In the first issue of The Sunday Roast in 2019, we review the claims made by the Home Secretary Sajid Javid on the recent reported rise in asylum seekers crossing the English Channel. Javid has defended his approach, but are his claims correct?



The festive season is characterised by compassion, celebration, and getting sloshed on Mum’s orange-flavoured Baileys. This spirit lasts for so long that when the UK returned to their jobs on Wednesday, as usual, many forgot which day of the week they had rolled into work. It’s a natural effect of the December twilight; losing all spatial awareness either through joy or intake of leftover Christmas foodstuffs.

Personally, I found myself so relieved when the Home Secretary Sajid Javid hurried home from a safari in South Africa to handle what he has called, ‘a major incident’. I put down my week-old yule log and lauded his noble sacrifice.


If British politics were more stable, I doubt whether the Home Secretary would have abandoned his jeep and walked towards the lions. As the Conservative Party is slyly preparing for a leadership contest as soon as Theresa May shuffles off the dance-floor, all eyes are on those Tories with eyes on the throne.


Sadly, Mr Javid’s power grab has proven to be most influential on desperate migrants crossing the English Channel. The wartime analogies have been furiously blasted onto news and social media, with the concept of ‘invasion’ being spread like parmesan cheese at an Italian restaurant. Michael White of The New European expertly evoked the atmosphere in a recent critical column.


Remarkably, the insidious language and xenophobia received a moderate opposition from across the political spectrum. Labour backbenchers were firm in their condemnation of Javid’s comments, led by Stella Creasy who recently received the tepid brunt of Suzanne Evans (former UKIP Deputy Chair) for defending asylum seekers.

In this political climate, which is to say hurricane season, the quieter voices are muffled by the rhetoric of hate and bigotry. Even my favourite Bennite bonehead Jeremy Corbyn keenly displayed his morals and voice for humanity. Sadly, Brexit has propelled this story into the stratosphere, and those who are seeking asylum and better life in Britain are on the receiving end of a serpent’s venom. Javid’s comments and ulterior posturing are characteristic of a Britain in crisis. Happy new year everyone, we’re only six days deep.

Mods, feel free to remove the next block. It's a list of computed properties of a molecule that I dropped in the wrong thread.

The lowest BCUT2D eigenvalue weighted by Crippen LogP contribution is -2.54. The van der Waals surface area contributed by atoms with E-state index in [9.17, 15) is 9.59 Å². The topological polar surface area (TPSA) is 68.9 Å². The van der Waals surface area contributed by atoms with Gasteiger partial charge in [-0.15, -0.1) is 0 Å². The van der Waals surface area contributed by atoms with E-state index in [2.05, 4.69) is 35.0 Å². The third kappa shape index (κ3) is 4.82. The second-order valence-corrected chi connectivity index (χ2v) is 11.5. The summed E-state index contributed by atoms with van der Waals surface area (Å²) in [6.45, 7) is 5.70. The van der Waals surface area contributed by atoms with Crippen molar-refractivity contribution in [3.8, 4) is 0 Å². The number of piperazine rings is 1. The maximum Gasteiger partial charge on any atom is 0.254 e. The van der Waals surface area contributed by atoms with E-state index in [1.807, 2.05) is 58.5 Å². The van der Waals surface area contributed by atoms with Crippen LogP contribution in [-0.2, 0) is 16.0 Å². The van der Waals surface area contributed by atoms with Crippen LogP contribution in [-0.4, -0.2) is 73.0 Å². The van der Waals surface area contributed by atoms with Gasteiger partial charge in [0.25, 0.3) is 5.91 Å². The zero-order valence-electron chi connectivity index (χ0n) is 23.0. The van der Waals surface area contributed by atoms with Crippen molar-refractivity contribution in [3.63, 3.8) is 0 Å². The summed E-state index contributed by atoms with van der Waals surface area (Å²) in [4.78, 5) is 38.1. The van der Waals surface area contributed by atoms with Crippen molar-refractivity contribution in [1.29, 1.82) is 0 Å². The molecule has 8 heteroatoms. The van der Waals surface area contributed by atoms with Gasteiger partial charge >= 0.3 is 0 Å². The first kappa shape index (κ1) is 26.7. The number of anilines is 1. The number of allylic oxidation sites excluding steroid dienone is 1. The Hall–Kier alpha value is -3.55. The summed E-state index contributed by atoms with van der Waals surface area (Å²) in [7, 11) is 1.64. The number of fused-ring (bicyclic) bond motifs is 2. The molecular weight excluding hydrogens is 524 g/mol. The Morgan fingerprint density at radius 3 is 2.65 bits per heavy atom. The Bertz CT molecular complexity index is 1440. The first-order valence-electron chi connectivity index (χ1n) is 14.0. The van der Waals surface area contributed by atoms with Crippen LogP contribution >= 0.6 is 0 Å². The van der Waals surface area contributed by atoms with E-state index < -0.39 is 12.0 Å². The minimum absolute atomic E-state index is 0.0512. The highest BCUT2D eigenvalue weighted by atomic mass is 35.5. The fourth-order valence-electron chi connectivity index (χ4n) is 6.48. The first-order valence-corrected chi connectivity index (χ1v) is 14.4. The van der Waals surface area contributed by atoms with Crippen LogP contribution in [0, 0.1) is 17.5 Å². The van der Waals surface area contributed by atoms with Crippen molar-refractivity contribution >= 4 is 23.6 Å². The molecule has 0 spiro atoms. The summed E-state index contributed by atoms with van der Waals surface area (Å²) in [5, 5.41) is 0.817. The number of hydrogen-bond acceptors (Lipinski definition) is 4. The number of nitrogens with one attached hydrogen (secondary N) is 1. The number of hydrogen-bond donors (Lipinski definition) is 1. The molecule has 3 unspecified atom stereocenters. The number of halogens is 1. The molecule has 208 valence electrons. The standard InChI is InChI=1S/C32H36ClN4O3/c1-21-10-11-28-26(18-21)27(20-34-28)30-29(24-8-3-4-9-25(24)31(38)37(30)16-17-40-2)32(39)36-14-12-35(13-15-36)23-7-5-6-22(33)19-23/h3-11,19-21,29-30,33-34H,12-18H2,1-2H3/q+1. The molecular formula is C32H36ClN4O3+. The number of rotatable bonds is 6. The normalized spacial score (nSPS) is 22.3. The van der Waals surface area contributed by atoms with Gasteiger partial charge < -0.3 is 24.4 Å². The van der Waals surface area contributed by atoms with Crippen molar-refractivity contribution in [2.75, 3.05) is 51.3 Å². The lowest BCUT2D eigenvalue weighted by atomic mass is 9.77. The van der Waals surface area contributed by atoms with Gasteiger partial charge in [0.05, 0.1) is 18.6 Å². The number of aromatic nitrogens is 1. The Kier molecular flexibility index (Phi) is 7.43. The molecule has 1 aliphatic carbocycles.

• Name: Sajid Javid.
  • Job: Home Secretary, and MP for Bromsgrove since 2010.
  • Political Party: Conservatives.
  • 2016 EU-Ref Side: Remain.
  • Voting Record: House of Commons.
  • Affiliation: Devoted Thatcherite and noted Ayn Rand supporter.
  • Claim: Arriving asylum seekers are not ‘genuine’ as they should seek residence in their initial safe country.
  • Source: Widely reported interview published across news media, here on Sky News 02/01/19.

Whilst visiting border control operations in Dover, Sajid Javid was clear in his message to asylum seekers crossing the English Channel. Arguing that those seeking asylum should seek refuge in their “first safe country”, his comments have been widely criticised by human rights campaigners and legal experts. Dr Lisa Doyle of the leading advocacy charity Refugee Council responded to Javid’s claims in a statement shortly after the interview was published.

Doyle’s compassionate remarks have been echoed across the political divide, with politicians and campaigners regarding the language used to be acerbic. Chief executive of the independent charity Refugee Action, Stephen Hale, published an open letter to Sajid Javid detailing several ways in which changes to the current policies on asylum seekers should be made.

Undoubtedly, the language of politicians (particularly of the right-wing) is now more influential than ever in provoking wider social and political actions. Recent visible movements such as the ‘gilets jaunes have spilt over into wider and often violent protests which express populist arguments, including anti-migration. Yesterday in London, a far-right protest descended into violence with smoke bombs and fights with police.